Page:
So, not always the most laudable stuff. But even though a lot of what Uncle Edward did wasn’t all that admirable, it did stick in my head that I could do what my father did, every night in our basement—use the tools he’d been given to create something. I was an indifferent student in high school; I majored in geology in college. But if I ever wanted to look at my destiny on a piece of paper, all I had to do was look at my birth certificate. Marc Bernays Randolph. Marketing was my middle name.


My father’s trains were beautiful. They took him years to build. When he was finished with one, he’d give it a coat of paint, and then another, and then another. Then he’d call me down to the basement, hook the train’s boiler up to an air compressor, and perch the train on tiny blocks above his workbench. As the air moved cleanly through the valves, we’d watch the back-and-forth movement of the pistons, the smooth revolution of the drive wheels. We would admire the hand-built systems of rods and connectors that smoothly transferred power to the wheels. My father would even use compressed air to sound the miniature whistle.

I loved that high-pitched noise. To me, it was like a formal announcement of another completed effort, another beautifully made thing. But my father was often melancholy when he heard it. According to him, a real train whistle, powered by steam—not air from a compressor—was a more emotional sound, one that he could only hear in his imagination. There was no track in the basement for his trains. The vast majority of them never saw real movement—just air compressor tests. After I went back upstairs and he turned the air compressor off, he’d lovingly remove the train from the workbench, place it on a shelf, and start a new one.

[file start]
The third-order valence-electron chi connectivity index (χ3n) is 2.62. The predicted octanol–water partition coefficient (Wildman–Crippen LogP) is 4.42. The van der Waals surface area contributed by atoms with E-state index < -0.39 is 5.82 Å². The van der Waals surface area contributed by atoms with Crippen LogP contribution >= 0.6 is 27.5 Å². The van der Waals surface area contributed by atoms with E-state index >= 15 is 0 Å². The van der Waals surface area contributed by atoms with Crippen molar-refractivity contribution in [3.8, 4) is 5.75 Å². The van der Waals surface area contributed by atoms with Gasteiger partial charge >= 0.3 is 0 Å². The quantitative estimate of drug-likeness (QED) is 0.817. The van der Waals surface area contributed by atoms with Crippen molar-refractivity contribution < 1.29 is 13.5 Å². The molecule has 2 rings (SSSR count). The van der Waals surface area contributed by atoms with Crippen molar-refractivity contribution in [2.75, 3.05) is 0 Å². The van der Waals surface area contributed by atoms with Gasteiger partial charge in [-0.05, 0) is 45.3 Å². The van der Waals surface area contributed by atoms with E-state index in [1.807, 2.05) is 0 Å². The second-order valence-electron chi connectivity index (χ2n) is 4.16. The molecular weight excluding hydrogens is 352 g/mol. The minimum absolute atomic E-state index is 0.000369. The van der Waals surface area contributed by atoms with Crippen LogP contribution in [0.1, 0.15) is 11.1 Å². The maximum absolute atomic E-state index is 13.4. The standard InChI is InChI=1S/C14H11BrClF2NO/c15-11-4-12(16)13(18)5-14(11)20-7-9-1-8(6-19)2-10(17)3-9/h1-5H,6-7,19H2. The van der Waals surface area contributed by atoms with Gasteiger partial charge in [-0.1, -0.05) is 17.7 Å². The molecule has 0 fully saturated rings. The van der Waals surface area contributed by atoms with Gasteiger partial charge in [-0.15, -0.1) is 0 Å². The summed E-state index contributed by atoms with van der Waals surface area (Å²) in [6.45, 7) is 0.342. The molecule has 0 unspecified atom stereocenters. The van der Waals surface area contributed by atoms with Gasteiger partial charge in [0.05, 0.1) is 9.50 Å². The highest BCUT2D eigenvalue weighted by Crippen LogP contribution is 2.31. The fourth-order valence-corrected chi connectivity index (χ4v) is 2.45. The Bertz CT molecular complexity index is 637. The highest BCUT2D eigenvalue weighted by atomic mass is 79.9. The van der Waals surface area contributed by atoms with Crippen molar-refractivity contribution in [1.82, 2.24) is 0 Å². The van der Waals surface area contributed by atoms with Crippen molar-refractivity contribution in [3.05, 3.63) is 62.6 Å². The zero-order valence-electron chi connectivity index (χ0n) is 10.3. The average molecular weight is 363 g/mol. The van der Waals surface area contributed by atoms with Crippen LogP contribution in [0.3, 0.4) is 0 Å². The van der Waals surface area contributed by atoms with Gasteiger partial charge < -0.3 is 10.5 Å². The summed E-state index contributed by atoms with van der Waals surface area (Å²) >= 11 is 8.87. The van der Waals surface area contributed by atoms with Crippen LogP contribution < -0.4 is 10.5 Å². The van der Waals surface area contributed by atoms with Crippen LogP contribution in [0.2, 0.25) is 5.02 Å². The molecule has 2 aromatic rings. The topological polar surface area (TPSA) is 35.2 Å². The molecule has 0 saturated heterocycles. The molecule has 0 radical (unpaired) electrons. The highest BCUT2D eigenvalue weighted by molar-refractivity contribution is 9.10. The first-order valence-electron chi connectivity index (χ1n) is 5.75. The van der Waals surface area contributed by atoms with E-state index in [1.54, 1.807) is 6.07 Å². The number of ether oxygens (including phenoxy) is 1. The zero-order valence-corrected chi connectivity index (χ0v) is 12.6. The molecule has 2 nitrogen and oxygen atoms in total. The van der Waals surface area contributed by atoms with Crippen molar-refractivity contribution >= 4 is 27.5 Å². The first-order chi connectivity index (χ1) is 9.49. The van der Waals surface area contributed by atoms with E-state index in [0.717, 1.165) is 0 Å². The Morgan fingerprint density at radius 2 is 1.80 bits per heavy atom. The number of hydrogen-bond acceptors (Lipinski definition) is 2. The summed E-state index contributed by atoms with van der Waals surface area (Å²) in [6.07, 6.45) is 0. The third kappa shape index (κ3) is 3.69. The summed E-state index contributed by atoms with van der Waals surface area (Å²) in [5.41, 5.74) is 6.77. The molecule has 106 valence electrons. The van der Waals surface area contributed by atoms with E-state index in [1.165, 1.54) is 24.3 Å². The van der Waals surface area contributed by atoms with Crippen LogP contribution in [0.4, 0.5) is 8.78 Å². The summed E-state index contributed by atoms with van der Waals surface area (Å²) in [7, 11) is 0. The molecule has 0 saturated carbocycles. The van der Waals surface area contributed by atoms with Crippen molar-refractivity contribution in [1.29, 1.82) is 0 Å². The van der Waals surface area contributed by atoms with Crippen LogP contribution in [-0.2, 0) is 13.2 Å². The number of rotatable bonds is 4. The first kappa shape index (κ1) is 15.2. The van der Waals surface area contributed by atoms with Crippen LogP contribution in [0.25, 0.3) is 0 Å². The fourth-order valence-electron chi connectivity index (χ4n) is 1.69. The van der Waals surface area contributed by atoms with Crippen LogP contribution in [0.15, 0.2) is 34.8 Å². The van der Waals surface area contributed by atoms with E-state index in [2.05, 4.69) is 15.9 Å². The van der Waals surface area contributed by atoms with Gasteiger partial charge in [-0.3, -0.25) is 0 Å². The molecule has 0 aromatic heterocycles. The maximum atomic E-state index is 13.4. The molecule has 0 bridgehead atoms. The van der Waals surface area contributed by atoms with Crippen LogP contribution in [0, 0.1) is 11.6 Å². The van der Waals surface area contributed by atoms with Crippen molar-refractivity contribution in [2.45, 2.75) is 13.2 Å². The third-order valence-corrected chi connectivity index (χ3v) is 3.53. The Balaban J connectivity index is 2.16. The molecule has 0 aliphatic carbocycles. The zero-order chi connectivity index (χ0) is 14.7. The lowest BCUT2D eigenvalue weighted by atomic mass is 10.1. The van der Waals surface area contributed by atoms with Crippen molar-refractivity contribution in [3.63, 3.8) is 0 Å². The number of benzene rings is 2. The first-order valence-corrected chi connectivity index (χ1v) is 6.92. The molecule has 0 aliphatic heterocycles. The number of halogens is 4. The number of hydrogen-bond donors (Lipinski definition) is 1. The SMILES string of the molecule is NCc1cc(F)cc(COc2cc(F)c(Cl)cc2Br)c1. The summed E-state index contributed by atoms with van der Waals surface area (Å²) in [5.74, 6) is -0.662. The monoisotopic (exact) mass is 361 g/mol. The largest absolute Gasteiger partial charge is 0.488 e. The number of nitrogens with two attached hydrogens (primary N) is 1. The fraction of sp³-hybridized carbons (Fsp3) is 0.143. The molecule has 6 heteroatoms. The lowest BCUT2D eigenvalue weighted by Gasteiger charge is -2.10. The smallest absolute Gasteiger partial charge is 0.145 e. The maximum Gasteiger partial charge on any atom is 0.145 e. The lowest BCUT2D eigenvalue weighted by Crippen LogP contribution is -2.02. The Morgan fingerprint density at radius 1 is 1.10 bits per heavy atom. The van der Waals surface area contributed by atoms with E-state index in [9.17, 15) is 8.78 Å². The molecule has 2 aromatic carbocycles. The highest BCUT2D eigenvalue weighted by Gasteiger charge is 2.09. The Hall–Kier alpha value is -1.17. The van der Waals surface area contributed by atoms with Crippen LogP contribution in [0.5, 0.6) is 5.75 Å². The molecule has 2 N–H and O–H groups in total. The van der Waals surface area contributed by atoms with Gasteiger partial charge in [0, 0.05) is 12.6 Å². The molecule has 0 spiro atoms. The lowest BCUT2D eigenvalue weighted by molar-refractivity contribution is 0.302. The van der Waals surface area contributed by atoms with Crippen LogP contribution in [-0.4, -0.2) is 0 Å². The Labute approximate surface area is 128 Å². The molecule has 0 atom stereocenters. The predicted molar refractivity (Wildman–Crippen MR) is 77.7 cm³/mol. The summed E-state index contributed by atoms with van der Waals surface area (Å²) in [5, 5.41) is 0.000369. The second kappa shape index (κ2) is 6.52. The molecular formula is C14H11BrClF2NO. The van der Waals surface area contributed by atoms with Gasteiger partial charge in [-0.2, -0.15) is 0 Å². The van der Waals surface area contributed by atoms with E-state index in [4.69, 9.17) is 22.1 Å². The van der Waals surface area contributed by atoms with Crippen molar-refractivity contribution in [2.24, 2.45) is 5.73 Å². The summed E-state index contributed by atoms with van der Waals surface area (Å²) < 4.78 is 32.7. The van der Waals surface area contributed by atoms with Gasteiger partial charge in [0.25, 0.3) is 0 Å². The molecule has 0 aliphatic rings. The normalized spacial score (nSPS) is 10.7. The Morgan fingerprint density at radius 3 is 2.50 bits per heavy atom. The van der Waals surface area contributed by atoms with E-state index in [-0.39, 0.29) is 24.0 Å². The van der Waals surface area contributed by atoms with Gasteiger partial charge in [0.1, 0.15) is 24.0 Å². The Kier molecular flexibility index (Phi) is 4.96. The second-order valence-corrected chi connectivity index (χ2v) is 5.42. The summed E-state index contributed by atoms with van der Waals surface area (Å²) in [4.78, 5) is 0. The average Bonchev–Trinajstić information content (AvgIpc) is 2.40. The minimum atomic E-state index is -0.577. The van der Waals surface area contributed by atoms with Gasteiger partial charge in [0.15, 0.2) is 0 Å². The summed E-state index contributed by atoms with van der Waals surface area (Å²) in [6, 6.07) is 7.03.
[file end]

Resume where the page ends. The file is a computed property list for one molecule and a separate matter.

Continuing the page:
Over time, I realized that for my dad, it wasn’t finishing the train that he liked. It was the years of labor: the days at the lathe, the thousands of hours at the drill press and milling machine. I don’t have many memories of watching those trains run. What I remember are all the times he excitedly called me down to the basement to show me a piece he’d just built—a piece that, when connected with fifty others, might amount to a single axle.

“A piece of advice,” he told me once, peering through the magnifying glass over his left eye. “If you really want to build an estate, own your own business. Control your own life.”

I was in high school at the time. Most of my energy was directed at girls, rock climbing, and convincing the guy at the liquor store that I was old enough to buy beer. I wasn’t quite sure what an estate was, but I thought I caught his drift. Sure, sure, I thought, why not.

But twenty years later, in the early nineties? I thought I finally knew what he meant. I’d spent years working in marketing for other people, at large corporations and small startups alike. I was a co-founder of MacUser magazine, as well as MacWarehouse and MicroWarehouse, two of the first mail-order sources for computer products. I’d spent years at Borland International, one of the software giants of the eighties. At all of these places, I’d been focused on direct marketing: sending letters and catalogs directly to individual consumers and studying the way they responded. I’d enjoyed it, and I was good at it. I had a knack for connecting products to customers. I knew what people wanted—or if I didn’t, I knew how to figure it out. I knew how to reach them.